| Sep 12, 2014
| 4:52 PM
There are minor moves that offer major benefits for your mind and body. Prevention magazine, published by Rodale of Emmaus, offers these three instant health boosts:
PEN A THANK-YOU NOTE
1 Students who wrote letters expressing gratitude to someone...
| Sep 9, 2014
Police agencies have been over-militarized, as evidenced by the images of Ferguson, Mo., that offended many of our senses. However, these images also have provided us the opportunity to ensure that governmental authority is being exercised within the...
| Aug 3, 2014
| 10:00 PM
Superman, the story goes, was born on the planet Krypton and sent to Earth in a small rocket by his father when that planet was about to explode.
He was actually born in 1933 in a two-story bungalow in a scruffy neighborhood on the east side of...
| Jul 28, 2014
| 2:53 PM
Cliff Cornish is no LeBron James and High Point, N.C., will certainly never be confused with South Beach. But Cornish, a former North County forward, does see one key similarity between his decision to transfer to Morgan State and the greatest...
| Jun 7, 2014
| 10:00 AM
As an undergraduate at UCLA in the 1970s, Helen Singleton often visited the student union building to see a mural she and six other students painted on a wall as a tribute to African American history.
The artwork was a sepia-toned collage and a self-...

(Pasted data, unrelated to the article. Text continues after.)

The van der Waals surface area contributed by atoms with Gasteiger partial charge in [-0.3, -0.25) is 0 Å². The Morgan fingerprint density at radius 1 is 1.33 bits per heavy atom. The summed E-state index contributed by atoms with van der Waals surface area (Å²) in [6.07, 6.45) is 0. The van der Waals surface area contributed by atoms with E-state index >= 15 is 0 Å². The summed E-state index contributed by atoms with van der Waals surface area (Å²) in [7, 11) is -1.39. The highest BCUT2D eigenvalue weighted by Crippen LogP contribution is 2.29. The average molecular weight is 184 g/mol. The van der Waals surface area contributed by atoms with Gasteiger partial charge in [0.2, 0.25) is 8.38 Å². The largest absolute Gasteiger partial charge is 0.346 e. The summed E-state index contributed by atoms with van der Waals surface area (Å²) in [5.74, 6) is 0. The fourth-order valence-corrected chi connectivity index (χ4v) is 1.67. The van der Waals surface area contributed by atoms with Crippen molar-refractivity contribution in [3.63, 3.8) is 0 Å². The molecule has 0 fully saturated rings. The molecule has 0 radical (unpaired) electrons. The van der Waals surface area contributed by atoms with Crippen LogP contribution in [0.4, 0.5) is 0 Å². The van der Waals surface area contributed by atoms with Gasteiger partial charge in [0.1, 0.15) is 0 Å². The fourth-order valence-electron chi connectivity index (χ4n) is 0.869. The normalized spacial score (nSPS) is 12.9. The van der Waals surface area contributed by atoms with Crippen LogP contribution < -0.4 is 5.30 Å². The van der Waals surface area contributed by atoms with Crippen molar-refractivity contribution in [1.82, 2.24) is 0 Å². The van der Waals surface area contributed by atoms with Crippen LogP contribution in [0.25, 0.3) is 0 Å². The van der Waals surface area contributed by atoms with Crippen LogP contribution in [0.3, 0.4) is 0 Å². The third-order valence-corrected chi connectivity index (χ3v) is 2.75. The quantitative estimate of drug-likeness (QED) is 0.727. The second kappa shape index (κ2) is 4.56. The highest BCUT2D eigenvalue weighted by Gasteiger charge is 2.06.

| May 30, 2014
| 5:45 AM
John G. Avildsen is best known for his uplifting films about underdogs such as the Oscar-winning 1976 "Rocky" and 1984's "The Karate Kid."
But his career didn't start out that way.
Long before he won the director Oscar for "Rocky," Avildsen received...
| May 23, 2014
| 4:15 PM
Artist June Wayne (1918-2011) started to make tapestries in 1971, following a decade running her Tamarind Lithography Workshop in Hollywood and then overseeing its relocation to the University of New Mexico in Albuquerque. The new medium was unusual....
| May 22, 2014
| 7:13 AM
As part of our 250th celebration, I'll be posting selected historical cartoons from The Courant's files every Thursday. Today's is a cartoon by Dan Dowling of the Kansas City Star. Henry McNulty, who is our informal historic authority on all things...
| May 14, 2014
| 6:18 PM
The Richard Nixon Presidential Library has not had a full-time director since I left the position in November 2011. This has disturbing implications both for how public history is approached at federal museums and for how public access is granted to...
| Apr 20, 2014
| 8:01 PM
Dyane Fancey, a prominent poet in Baltimore's arts community who also worked in the city school system and at a popular Mount Vernon restaurant, died April 13 of heart failure. The Hampden resident was 63.
Born Diane Margaret Fancey in Washington, D.C.,...
| Apr 9, 2014
| 1:06 PM
Legendary film star Katharine Hepburn continues to fascinate the world, and especially Hartford, the place where she was born and raised. Her independence, her uniqueness in a Hollywood that didn't quite get her, and especially, her forward-looking...